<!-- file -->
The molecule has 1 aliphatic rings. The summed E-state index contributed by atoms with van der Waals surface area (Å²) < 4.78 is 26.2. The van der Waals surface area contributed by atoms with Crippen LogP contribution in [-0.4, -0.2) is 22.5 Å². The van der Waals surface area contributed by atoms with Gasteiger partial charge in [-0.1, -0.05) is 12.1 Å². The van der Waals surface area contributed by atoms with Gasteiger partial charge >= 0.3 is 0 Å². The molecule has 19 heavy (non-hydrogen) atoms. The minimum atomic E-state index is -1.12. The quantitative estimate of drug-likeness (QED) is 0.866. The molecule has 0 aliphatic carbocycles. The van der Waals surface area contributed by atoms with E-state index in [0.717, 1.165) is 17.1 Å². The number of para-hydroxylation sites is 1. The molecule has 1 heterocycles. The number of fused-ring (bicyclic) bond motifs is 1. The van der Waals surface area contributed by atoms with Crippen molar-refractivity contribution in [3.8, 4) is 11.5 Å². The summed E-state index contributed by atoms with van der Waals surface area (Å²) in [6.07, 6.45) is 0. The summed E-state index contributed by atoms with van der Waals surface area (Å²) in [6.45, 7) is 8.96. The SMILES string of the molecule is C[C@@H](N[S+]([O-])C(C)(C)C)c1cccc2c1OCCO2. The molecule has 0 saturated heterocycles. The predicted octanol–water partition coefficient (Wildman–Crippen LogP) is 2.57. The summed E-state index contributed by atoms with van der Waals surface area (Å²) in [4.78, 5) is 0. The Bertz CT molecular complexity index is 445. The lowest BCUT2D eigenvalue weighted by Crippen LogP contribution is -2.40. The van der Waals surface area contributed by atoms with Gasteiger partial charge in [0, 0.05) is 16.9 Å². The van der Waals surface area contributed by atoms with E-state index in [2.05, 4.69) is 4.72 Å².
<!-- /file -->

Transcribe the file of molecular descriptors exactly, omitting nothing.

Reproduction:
The molecule has 1 aliphatic rings. The summed E-state index contributed by atoms with van der Waals surface area (Å²) < 4.78 is 26.2. The van der Waals surface area contributed by atoms with Crippen LogP contribution in [-0.4, -0.2) is 22.5 Å². The van der Waals surface area contributed by atoms with Gasteiger partial charge in [-0.1, -0.05) is 12.1 Å². The van der Waals surface area contributed by atoms with Gasteiger partial charge >= 0.3 is 0 Å². The molecule has 19 heavy (non-hydrogen) atoms. The minimum atomic E-state index is -1.12. The quantitative estimate of drug-likeness (QED) is 0.866. The molecule has 0 aliphatic carbocycles. The van der Waals surface area contributed by atoms with E-state index in [0.717, 1.165) is 17.1 Å². The number of para-hydroxylation sites is 1. The molecule has 1 heterocycles. The number of fused-ring (bicyclic) bond motifs is 1. The van der Waals surface area contributed by atoms with Crippen molar-refractivity contribution in [3.8, 4) is 11.5 Å². The summed E-state index contributed by atoms with van der Waals surface area (Å²) in [6.07, 6.45) is 0. The summed E-state index contributed by atoms with van der Waals surface area (Å²) in [6.45, 7) is 8.96. The SMILES string of the molecule is C[C@@H](N[S+]([O-])C(C)(C)C)c1cccc2c1OCCO2. The molecule has 0 saturated heterocycles. The predicted octanol–water partition coefficient (Wildman–Crippen LogP) is 2.57. The summed E-state index contributed by atoms with van der Waals surface area (Å²) in [4.78, 5) is 0. The Bertz CT molecular complexity index is 445. The lowest BCUT2D eigenvalue weighted by Crippen LogP contribution is -2.40. The van der Waals surface area contributed by atoms with Gasteiger partial charge in [0, 0.05) is 16.9 Å². The van der Waals surface area contributed by atoms with E-state index in [2.05, 4.69) is 4.72 Å².